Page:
I wanted to experiment with Bluetooth Low Energy:
- Can you hack together in your garage an antenna and RF section that will work at 2.4GHz?
- If it works, who good/bad will it be?
- What is hand soldering QFN packages like? Many BLE devices are only available in CSP or QFN48.
If you want to make IoT and Wearable devices that can be controlled from your phone/tablet/whatever, ZigBee is a neat mesh networking technology; but it’s not in any phones. Bluetooth (and more recently) Bluetooth Low Energy is in all of them. It’s easy to write a BLE control app write yourself using the Cocoa frameworks or download one like the excellent LightBlue for iPhone:
Make a Board
So, I broke out Eagle and designed a PCB around the Nordic nRF51822 chip, basing the design on a reference from the Nordic data sheet,
I picked the Nordic device because:
- There aren’t many catalogue BLE devices around yet
- It’s Cortex M0. No need to learn ARC (CSR).
- The CPU is integrated into the SoC (unlike the TI device)
The nRF51822 worked great, but it wasn’t all good. More on that later…
My Eagle board design is on GitHub here.
The most challenging part was the 2.4GHz antenna design. The key decisions were:
- Pi network or balun
- Chip antenna or the “real thing”
Since I wanted some RF experience, I picked both of the harder options i.e. pi network and PCB strip antenna.
This whole project was brought to you by app notes…. the best I found on antenna design by far are on the TI website especially:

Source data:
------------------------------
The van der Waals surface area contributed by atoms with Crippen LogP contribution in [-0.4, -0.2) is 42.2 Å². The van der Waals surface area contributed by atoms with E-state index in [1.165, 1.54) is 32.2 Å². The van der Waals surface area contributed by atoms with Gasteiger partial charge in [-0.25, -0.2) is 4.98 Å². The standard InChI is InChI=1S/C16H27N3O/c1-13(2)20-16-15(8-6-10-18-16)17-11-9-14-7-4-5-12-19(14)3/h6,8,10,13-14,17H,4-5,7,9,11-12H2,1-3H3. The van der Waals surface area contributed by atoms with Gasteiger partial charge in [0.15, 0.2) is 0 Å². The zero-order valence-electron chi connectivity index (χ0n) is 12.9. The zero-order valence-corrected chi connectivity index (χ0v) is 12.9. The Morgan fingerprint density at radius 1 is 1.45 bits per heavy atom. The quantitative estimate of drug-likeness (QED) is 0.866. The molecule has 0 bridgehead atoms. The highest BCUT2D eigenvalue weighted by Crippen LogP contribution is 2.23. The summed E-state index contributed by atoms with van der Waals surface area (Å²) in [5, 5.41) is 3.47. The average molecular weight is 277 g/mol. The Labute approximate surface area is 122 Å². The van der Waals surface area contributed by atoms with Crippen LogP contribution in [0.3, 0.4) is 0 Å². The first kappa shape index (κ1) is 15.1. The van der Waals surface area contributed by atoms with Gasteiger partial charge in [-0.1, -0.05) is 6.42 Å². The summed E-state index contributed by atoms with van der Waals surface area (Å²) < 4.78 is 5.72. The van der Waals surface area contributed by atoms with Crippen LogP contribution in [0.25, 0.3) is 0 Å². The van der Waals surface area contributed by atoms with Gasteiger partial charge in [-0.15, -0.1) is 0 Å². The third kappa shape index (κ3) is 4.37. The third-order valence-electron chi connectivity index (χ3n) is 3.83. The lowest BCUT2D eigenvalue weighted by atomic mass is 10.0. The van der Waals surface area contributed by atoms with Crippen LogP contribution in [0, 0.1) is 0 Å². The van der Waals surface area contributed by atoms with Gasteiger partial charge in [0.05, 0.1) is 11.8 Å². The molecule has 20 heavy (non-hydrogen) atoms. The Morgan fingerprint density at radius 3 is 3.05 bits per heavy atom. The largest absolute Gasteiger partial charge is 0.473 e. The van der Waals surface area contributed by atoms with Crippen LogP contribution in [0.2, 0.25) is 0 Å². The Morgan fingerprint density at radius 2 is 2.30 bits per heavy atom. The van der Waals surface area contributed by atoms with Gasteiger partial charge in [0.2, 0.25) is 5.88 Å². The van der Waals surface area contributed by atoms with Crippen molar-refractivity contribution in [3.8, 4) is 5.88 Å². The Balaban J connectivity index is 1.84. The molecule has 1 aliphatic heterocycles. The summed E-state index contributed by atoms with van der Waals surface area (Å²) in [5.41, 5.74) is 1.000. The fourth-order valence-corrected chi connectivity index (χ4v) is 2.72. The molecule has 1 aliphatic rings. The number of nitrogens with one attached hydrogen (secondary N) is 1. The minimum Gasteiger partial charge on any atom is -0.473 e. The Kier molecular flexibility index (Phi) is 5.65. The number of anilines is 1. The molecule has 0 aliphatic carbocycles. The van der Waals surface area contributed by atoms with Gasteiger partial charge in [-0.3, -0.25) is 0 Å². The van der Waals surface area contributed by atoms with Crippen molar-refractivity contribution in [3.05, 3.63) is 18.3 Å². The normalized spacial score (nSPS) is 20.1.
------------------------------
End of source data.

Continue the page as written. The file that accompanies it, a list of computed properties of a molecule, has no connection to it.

- AN058. Antenna selection by Richard Wallace. Great app note that steps through all the major categories of antenna choice.
- DN0007. 2.4GHz Inverted F Antenna app note by Audun Andersen. Provides a dimensioned design of the antenna configuration I ended up going with
- DN035. Antenna Selection Quick Guide. Awesome one pager with all the major antenna design choices, pros and cons.
- NWP017 by Nordic Micro. Antenna tuning. Goes through the steps of using a network analyzer, Smith charts and pi-network design/callibration
I went with the inverted F antenna since, although the largest PCB strip antenna, it looked easiest to tune and has the highest efficiency meaning it might be most tolerant of my hack design/build.
To my surprise, I could not find an Eagle-ready 2.4GHz design so I drew up my own using TI’s app note DN0007.
QFN soldering by hand
Need to learn to do this if you want to experiment with the latest RF enabled MCUs. They tend only to be offered in a QFN or CSP (=impossible: you need a reflow or hacked toaster oven).
QFN’s by hand are indeed possible. I found that you need a microscope to do a good job. Many tutorials on the Web on how to do it. The best I found was Dave Jones’ video on EEVBlog on QFP soldering. Same principles here with a couple of differences:
- The pads on the side of the package are almost nonexistent. You need to use a LOT of flux and let the soldier flow from the PCB pad up to the side of the package. Tricky. Using the smallest chisel tip (not cone tip) at 400-500 degrees makes it easier. I find that the small cone tips just don’t have enough thermal capacity to heat pads on a board.
- The famous thermal pad underneath the package (which is also a ground connection). Some people recommend tinning the pad first, placing the device and then using a heat gun. This did NOT work well for me; the mound of solder on thermal pad, though small, is big enough such that the device does not sit flat on the board and is thereby impossible to orient/tack. I chose instead to follow an approach I found in Elektor magazine June 12013 page 43 where you drill a hole (or make a via) so the other side of the board. Once the chip is tacked in place on the main side, flip the board over and drop some solder in from the other side like this:
The Fun bit: Antenna tuning
I was fortunate enough to have access to a network analyzer for Smith charting of S11 parameters.